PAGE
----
Creating globally competitive higher education institutes has been a crying need for India, reflected in the poor show of Indian varsities and institutes in international rankings. Thus, the government’s vision to create 20 Institutes of Eminence (IoEs)—dropping the world-class nomenclature notwithstanding—is commendable. Except, it is difficult to see how most of what the HRD ministry is proposing as rules for IoEs take the nation down that road.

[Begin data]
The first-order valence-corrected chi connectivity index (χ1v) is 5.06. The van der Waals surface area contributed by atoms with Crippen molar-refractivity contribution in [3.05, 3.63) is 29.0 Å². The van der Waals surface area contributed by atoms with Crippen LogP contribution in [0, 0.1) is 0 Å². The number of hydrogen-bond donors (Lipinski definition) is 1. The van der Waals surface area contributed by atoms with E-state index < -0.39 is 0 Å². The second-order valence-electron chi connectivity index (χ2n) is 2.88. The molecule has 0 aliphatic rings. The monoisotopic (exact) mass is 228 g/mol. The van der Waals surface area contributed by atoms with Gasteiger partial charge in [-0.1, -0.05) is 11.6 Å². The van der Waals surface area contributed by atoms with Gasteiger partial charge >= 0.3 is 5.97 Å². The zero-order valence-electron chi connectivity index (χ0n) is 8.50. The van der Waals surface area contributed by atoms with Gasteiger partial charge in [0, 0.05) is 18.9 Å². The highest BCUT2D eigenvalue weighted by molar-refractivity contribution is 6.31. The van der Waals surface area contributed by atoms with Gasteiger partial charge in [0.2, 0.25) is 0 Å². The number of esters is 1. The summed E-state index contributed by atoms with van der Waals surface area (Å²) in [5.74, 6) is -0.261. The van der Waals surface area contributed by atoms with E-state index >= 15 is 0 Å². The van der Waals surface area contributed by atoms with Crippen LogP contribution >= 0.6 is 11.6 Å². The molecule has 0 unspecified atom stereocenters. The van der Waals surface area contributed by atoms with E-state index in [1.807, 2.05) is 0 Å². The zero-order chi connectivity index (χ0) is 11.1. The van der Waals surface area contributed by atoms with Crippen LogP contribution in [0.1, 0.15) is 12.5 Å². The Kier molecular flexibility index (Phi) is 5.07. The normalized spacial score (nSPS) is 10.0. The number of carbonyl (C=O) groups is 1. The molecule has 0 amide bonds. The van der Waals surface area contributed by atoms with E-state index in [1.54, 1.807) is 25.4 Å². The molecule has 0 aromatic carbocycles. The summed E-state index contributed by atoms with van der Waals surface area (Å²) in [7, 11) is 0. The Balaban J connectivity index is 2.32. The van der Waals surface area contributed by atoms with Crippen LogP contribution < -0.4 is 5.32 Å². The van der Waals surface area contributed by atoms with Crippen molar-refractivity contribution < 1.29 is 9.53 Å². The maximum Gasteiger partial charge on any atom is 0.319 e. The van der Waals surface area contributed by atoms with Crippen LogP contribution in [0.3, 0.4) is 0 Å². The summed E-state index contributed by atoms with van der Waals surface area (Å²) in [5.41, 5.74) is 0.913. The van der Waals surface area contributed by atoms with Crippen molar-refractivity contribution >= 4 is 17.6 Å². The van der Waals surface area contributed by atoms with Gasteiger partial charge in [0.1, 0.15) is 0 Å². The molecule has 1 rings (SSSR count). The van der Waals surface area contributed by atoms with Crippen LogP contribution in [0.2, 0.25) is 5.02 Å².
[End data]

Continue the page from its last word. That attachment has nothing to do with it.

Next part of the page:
The proposal to keep the 20 IoEs out of the purview of the UGC is definitely a sound one—without government fetters on academic and administrative matters, the institutes are more likely to evolve models that are up to global standards. But the government’s insistence on the threshold corpus required for private institutes to earn the coveted tag—though the prime minister’s office and the HRD ministry both, as per The Economic Times, have differed on the amount—just ensures that the money is locked-in and there is that much lesser funds at the institute’s disposal. Similarly, IoEs need to be free to select their own faculty/student mix and zero down on an ideal faculty-student ratio, though the PMO suggested 1:10 is close to what seven out of nine Ivy League varsities, as per the Times Higher Education rankings, have. The HRD ministry fixing a 1:20 ratio or a R60 crore corpus threshold for the IoEs doesn’t do much for attaining world-class standards. In fact, such rule-setting would mean a repeat of the show thus far.